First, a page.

Page 7 - Minnesota Vol 8 No 4
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is generally willing to share the details of what they know when they see their loved one has been hurt.
With technology today, there is o en a digital trail of the hazing activi- ties, and the sooner you can begin the investigation, the more information you can gather. Looking at social media, email communications, cell phone call records, bank statements and locations of purchases, money transfers, tra c and building cameras, GPS coordinate devices on phones and cars, and other information can help tell the story of hazing activities. Changes in an individual’s habits in spending, frequent telephone calls to new num- bers (particularly at odd hours of the day and night), changes in demeanor, appearance of sleep deprivation, changes in dress, and a number of other factors can be signs to look for when investigating a hazing case.
Gender is an important factor to consider when investigating hazing. In cases involving men, the hazing activities tend to be more physical and lead to physical injuries that leave a clear sign. Alternatively, in hazing cases in- volving women, the rituals tend to be more psychological, making an injury less readily apparent because it does not manifest itself with an immediate need for medical treatment.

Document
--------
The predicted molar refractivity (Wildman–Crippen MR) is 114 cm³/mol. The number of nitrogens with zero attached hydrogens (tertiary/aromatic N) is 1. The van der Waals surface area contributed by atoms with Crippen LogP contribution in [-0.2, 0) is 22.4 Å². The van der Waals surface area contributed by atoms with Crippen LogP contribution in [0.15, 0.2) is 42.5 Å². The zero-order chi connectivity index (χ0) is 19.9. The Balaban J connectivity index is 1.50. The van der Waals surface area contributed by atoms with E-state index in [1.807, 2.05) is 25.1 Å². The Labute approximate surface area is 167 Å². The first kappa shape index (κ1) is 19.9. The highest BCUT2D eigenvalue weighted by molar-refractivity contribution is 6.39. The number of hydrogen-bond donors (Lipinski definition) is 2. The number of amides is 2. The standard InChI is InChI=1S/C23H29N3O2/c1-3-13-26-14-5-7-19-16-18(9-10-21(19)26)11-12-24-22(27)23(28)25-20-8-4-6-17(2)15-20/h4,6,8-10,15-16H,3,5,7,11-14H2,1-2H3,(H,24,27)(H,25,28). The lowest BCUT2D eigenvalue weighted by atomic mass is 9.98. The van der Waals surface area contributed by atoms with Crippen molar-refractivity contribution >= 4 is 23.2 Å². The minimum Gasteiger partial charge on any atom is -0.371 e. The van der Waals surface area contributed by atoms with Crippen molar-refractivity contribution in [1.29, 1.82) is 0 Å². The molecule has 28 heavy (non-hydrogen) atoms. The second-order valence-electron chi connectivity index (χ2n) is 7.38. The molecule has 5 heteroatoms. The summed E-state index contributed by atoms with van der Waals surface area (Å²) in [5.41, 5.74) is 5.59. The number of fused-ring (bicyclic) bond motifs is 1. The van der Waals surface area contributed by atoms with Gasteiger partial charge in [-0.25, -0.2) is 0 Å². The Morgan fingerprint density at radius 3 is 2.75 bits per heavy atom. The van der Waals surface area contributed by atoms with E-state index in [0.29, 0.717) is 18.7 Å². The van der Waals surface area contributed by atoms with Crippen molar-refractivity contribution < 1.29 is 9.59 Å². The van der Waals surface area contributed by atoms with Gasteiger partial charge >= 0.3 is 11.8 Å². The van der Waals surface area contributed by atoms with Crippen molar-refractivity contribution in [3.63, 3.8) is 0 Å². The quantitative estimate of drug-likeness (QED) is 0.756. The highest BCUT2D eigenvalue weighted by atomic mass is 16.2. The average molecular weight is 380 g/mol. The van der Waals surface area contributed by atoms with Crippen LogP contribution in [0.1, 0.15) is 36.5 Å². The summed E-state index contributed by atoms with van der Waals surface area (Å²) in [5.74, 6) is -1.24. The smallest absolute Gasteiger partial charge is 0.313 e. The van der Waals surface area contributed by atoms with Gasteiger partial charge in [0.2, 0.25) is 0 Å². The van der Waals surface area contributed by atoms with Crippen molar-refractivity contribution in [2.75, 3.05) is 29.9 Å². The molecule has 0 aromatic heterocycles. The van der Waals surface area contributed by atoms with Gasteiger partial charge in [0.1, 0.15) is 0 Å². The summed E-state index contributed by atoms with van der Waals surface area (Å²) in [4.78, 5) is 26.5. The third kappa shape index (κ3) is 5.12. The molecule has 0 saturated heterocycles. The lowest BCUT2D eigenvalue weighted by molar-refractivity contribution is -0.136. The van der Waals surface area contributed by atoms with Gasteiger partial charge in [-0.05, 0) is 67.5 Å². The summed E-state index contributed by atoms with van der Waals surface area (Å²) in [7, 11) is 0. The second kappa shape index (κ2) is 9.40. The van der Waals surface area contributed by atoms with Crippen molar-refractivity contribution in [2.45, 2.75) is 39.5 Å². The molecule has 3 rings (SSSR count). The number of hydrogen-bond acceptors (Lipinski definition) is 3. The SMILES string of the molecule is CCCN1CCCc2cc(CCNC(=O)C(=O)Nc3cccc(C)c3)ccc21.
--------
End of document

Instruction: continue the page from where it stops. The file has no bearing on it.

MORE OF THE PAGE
Unfortunately, catastrophic injuries and deaths continue to occur annu- ally as a result of hazing. In one example, our  rm is currently representing the family in the case of a female Division I athlete, where it is alleged she committed suicide as a result of hazing activities of a national sorority. Our  rm is committed to seeking justice for this family and individuals who are injured and killed by this dangerous and unnecessary activity.

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